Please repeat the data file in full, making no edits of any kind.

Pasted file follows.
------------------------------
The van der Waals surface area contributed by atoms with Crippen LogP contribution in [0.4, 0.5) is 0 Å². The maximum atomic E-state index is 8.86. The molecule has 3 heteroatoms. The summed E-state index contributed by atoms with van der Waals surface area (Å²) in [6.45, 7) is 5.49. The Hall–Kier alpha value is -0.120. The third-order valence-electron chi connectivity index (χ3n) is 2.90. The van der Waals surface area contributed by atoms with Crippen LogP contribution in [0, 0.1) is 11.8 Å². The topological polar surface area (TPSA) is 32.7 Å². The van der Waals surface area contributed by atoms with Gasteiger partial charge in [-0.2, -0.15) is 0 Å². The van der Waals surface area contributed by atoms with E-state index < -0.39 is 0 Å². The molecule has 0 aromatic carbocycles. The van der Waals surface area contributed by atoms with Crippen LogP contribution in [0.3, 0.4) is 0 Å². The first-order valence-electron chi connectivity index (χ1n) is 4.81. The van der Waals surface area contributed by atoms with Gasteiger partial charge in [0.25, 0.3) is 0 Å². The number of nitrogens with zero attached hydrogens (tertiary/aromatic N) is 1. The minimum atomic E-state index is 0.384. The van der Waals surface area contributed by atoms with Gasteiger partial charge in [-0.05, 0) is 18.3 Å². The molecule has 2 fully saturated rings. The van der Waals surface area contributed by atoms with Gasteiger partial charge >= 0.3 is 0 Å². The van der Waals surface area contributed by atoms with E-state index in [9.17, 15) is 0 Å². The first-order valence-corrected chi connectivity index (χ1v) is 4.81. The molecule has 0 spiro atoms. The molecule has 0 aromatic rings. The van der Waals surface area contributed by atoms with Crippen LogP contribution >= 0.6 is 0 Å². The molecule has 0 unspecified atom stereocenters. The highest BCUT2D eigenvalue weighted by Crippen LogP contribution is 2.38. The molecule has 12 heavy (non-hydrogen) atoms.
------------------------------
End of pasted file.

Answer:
The van der Waals surface area contributed by atoms with Crippen LogP contribution in [0.4, 0.5) is 0 Å². The maximum atomic E-state index is 8.86. The molecule has 3 heteroatoms. The summed E-state index contributed by atoms with van der Waals surface area (Å²) in [6.45, 7) is 5.49. The Hall–Kier alpha value is -0.120. The third-order valence-electron chi connectivity index (χ3n) is 2.90. The van der Waals surface area contributed by atoms with Crippen LogP contribution in [0, 0.1) is 11.8 Å². The topological polar surface area (TPSA) is 32.7 Å². The van der Waals surface area contributed by atoms with Gasteiger partial charge in [-0.2, -0.15) is 0 Å². The van der Waals surface area contributed by atoms with E-state index < -0.39 is 0 Å². The molecule has 0 aromatic carbocycles. The van der Waals surface area contributed by atoms with Crippen LogP contribution in [0.3, 0.4) is 0 Å². The first-order valence-electron chi connectivity index (χ1n) is 4.81. The van der Waals surface area contributed by atoms with Gasteiger partial charge in [0.25, 0.3) is 0 Å². The number of nitrogens with zero attached hydrogens (tertiary/aromatic N) is 1. The minimum atomic E-state index is 0.384. The van der Waals surface area contributed by atoms with Gasteiger partial charge in [-0.05, 0) is 18.3 Å². The molecule has 2 fully saturated rings. The van der Waals surface area contributed by atoms with Gasteiger partial charge >= 0.3 is 0 Å². The van der Waals surface area contributed by atoms with E-state index in [9.17, 15) is 0 Å². The first-order valence-corrected chi connectivity index (χ1v) is 4.81. The molecule has 0 spiro atoms. The molecule has 0 aromatic rings. The van der Waals surface area contributed by atoms with Crippen LogP contribution >= 0.6 is 0 Å². The molecule has 0 unspecified atom stereocenters. The highest BCUT2D eigenvalue weighted by Crippen LogP contribution is 2.38. The molecule has 12 heavy (non-hydrogen) atoms.